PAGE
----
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March 16, 2017
Q. Chima Moneke, I'll ask you first, how are you feeling after last night? Obviously that was a quick turnaround, exciting victory. How are you feeling right now?
COACH LES: I'm really excited, excited to be here, but at the same time it's another game for us, you know, we want to keep our season alive. And it's business-like. We have a business-like attitude right now. But overall, I'm excited to be here.
LAWRENCE WHITE: Also excited. Coming off last night trying to continue our streak, you know, trying to keep on playing with my guys.
BRYNTON LEMAR: I kind of agree with these guys. We're really excited to be in this position, but at the same time we know that we want to keep this team together. So we're just trying to embrace the moment and just stay with it.
Q. For any of you guys, your coach has had success against Kansas in the tournament before when he was with Bradley. I'm just curious if he's talked to you guys at all about that?
LAWRENCE WHITE: I mean, we all know that, but to us it's just another game.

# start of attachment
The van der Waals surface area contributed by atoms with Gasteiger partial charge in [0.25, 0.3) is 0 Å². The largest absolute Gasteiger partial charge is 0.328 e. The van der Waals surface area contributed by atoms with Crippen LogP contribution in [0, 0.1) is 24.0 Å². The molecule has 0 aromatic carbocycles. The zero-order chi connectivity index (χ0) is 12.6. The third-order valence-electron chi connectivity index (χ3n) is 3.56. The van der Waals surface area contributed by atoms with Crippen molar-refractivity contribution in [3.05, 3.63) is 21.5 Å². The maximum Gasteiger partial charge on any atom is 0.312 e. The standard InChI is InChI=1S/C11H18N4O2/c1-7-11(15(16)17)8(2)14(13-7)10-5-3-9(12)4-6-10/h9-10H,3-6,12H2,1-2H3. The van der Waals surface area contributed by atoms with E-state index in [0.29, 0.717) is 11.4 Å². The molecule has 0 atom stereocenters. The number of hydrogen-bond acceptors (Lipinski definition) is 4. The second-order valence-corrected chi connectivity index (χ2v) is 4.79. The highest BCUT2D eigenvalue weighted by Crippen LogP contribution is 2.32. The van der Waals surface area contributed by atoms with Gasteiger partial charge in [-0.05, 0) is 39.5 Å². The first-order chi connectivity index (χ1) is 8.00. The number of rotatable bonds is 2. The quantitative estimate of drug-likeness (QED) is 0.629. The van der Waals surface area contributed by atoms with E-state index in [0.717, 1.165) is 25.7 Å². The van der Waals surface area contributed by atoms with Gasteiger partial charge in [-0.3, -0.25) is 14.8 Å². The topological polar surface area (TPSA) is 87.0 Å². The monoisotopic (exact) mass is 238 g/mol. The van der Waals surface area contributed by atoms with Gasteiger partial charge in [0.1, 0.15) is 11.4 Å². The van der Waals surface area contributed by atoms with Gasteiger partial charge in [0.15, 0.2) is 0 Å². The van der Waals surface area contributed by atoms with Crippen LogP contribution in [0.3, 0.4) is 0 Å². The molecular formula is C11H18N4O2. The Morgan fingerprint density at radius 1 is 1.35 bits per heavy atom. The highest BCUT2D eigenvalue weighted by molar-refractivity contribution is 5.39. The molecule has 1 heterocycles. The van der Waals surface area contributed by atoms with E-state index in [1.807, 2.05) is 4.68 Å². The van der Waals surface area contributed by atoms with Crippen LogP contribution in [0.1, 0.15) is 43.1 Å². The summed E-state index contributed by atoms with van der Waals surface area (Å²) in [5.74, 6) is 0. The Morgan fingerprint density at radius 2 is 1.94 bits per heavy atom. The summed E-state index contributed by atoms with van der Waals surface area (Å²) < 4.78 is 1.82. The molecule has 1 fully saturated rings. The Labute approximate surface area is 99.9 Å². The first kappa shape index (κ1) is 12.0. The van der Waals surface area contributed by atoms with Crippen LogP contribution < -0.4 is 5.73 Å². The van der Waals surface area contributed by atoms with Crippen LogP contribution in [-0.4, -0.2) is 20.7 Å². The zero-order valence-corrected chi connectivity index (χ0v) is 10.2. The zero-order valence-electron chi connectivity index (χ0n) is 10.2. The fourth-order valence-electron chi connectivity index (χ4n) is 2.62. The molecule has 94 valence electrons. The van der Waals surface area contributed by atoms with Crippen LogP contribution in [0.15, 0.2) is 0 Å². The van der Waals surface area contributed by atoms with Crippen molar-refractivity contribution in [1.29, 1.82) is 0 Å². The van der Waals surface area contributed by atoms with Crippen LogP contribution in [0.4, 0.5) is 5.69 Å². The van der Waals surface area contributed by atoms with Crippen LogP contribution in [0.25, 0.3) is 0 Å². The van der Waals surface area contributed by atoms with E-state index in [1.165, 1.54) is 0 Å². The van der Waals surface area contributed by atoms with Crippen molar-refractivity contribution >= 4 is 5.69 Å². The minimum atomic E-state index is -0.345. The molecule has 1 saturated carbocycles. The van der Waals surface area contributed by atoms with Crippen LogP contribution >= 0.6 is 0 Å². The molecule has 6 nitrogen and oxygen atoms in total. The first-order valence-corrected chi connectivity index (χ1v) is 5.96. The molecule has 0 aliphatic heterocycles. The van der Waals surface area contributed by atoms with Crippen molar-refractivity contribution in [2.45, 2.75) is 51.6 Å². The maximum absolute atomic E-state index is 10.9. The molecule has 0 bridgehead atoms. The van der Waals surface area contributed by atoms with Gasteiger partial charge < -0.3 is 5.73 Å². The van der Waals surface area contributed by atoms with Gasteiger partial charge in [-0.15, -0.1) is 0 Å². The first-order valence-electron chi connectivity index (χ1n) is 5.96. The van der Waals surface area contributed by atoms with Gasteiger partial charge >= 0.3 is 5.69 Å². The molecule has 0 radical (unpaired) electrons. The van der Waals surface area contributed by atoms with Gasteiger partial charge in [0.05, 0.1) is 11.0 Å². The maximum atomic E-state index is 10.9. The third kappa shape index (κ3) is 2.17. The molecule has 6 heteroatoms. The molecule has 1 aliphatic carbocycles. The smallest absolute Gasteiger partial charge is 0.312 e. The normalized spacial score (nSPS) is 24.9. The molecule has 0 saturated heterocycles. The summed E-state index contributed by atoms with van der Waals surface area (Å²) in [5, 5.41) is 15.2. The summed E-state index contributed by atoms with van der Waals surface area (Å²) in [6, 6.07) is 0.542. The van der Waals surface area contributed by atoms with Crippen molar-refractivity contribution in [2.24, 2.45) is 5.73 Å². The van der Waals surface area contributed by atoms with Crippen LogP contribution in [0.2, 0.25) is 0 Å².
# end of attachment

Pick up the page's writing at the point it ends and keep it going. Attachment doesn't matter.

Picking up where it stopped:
BRYNTON LEMAR: With me, we haven't played Kansas before, but we do know that if we do what we do, I think it'll give us a good opportunity to win. And like Lawrence said, you know, we're coming to this game to win, and we're all competitors, and we still want to keep our season alive.
And yeah, but this whole success with Kansas back then, that was back then. This is now. So just gotta move forward and stay locked in.
Q. Brynton, everyone looks at the 16-1 games and saying there's no way a 16 can beat a 1. But that's why you play basketball games. How important is it to have that positive mindset going into tomorrow night?
BRYNTON LEMAR: I think it's very important to have that mindset. Everybody should come to the game wanting to win. We don't back down to anyone, and we're here for a reason. We worked hard all season, and our whole goal is to win as many games as we could. But going in, everyone should have a positive attitude. If you don't, I feel like that's a losing mentality, and I know our guys, we all -- we're all competitors and we're looking forward to facing the challenge of playing Kansas tomorrow.
Q. This could be for anyone, but looking at this Kansas team, what's an area that you think you guys can exploit tomorrow?
COACH LES: They're pretty good all around. I feel like, being a post player, they don't have -- they play a lot of guards, and their depth in the front court can be exposed if they get into foul trouble.